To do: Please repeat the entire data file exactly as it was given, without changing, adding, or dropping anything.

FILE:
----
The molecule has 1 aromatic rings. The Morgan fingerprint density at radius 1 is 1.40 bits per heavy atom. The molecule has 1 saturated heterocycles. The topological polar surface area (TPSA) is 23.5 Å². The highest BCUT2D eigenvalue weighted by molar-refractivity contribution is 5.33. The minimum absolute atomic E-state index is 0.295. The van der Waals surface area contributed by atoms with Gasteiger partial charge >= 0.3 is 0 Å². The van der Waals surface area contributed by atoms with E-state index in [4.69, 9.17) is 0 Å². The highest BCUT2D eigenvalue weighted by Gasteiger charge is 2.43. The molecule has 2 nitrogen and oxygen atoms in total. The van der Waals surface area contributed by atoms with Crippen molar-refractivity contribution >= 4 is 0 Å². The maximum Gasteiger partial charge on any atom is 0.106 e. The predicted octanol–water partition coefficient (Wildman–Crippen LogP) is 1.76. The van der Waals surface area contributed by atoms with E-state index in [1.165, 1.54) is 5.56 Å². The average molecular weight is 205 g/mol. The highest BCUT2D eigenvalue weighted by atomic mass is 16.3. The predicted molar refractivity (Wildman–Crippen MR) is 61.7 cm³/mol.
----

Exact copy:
The molecule has 1 aromatic rings. The Morgan fingerprint density at radius 1 is 1.40 bits per heavy atom. The molecule has 1 saturated heterocycles. The topological polar surface area (TPSA) is 23.5 Å². The highest BCUT2D eigenvalue weighted by molar-refractivity contribution is 5.33. The minimum absolute atomic E-state index is 0.295. The van der Waals surface area contributed by atoms with Gasteiger partial charge >= 0.3 is 0 Å². The van der Waals surface area contributed by atoms with E-state index in [4.69, 9.17) is 0 Å². The highest BCUT2D eigenvalue weighted by Gasteiger charge is 2.43. The molecule has 2 nitrogen and oxygen atoms in total. The van der Waals surface area contributed by atoms with Crippen molar-refractivity contribution >= 4 is 0 Å². The maximum Gasteiger partial charge on any atom is 0.106 e. The predicted octanol–water partition coefficient (Wildman–Crippen LogP) is 1.76. The van der Waals surface area contributed by atoms with E-state index in [1.165, 1.54) is 5.56 Å². The average molecular weight is 205 g/mol. The highest BCUT2D eigenvalue weighted by atomic mass is 16.3. The predicted molar refractivity (Wildman–Crippen MR) is 61.7 cm³/mol.